We learned this week that Aldi customers like compostable plastic bags more than paper ones.

Since last summer the supermarket had been trialling both – paper in half its UK stores and compostable in the other half – to see which customers prefer. It’s now rolling out the compostable ones because they proved “most popular”, The Grocer revealed.

It’s not an altogether surprising result. Plastic is what customers are most used to. They can have confidence in its ability to retain moisture and not split open and drop eggs and glass all over the car park. The paper variant, in contrast, may have seemed an unknown quantity, whether or not it was actually as good.

But should customer preference have been the deciding factor in which to roll out? After all, the aim of such alternatives is greater sustainability, and customer behaviour is hardly a measure of that.

If it was, then the 5p single-use carrier charge – and subsequent ditching of them altogether by the mults – wouldn’t have led to such a proliferation of bags for life that get thrown away after one use. According to a recent Greenpeace study, Iceland saw a tenfold increase in bag for life sales from 3.5 million to 34 million from 2017 to 2018, while Tesco saw an increase from 430 million to 713 million.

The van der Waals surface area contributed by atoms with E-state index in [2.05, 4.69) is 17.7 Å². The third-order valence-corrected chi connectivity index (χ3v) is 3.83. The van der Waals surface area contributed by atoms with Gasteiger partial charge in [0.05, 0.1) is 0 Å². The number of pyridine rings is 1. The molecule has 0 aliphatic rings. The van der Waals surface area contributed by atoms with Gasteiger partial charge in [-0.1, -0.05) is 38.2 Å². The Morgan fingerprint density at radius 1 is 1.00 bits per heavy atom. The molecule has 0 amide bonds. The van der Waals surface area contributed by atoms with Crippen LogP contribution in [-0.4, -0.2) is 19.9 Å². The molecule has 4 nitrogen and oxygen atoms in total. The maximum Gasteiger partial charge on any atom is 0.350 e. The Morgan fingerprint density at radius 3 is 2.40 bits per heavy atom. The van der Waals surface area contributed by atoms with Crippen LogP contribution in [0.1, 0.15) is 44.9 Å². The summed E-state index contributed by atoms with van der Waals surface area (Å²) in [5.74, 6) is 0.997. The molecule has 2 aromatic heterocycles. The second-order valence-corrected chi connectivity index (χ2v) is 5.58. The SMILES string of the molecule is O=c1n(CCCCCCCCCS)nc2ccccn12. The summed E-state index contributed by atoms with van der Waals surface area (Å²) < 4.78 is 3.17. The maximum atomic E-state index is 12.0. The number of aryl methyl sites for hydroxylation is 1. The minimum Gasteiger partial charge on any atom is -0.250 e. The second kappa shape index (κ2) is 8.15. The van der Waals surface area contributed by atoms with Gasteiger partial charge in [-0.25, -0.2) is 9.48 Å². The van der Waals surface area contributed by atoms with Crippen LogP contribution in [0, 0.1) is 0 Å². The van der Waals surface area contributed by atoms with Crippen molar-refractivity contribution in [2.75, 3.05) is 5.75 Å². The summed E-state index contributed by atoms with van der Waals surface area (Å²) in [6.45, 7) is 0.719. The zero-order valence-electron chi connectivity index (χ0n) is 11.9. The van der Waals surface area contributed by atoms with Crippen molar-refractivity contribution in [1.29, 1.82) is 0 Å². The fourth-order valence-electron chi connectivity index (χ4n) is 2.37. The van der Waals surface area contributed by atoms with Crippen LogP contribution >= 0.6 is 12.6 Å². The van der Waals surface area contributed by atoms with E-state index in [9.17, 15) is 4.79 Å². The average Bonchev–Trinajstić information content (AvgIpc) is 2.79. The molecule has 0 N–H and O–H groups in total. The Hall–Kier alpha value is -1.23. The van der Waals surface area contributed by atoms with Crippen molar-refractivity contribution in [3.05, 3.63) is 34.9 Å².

Is paper packaging really better for the planet than plastic?

Of course, customer preference cannot be ignored, a point made very effectively by Iceland MD Richard Walker in December. The business had abandoned a single-store loose produce trial after it led to a 30% drop in sales. As well as reducing plastic, Iceland had a duty to keep prices low and the business profitable, Walker said. “I certainly can’t justify investing millions in new tills and scales to offer something our customers don’t want to buy.”

So there is an argument for Aldi’s approach to the trial. The supermarket should also receive credit for rolling out an alternative to the bags for life which customers are treating as single-use.

But whether compostable bags are better for the environment than paper is far from clear. Aldi’s is designed to be domestically compostable within 12 months, but The Carbon Trust was reluctant to commit following the introduction of a similar bag by the Co-op last year. It said home compostable bags were not yet in widespread use and their environmental impact was yet to be evaluated.

Paper has its issues too: it’s heavier and bulkier than single-use plastic bags, so requires more lorries for transporting, contributing to its carbon footprint.

The debate arose following Morrisons’ introduction of paper bags last year. Aldi’s move could raise the question anew.

Whichever is better for the environment – paper or compostable plastic – customers do not hold the answer.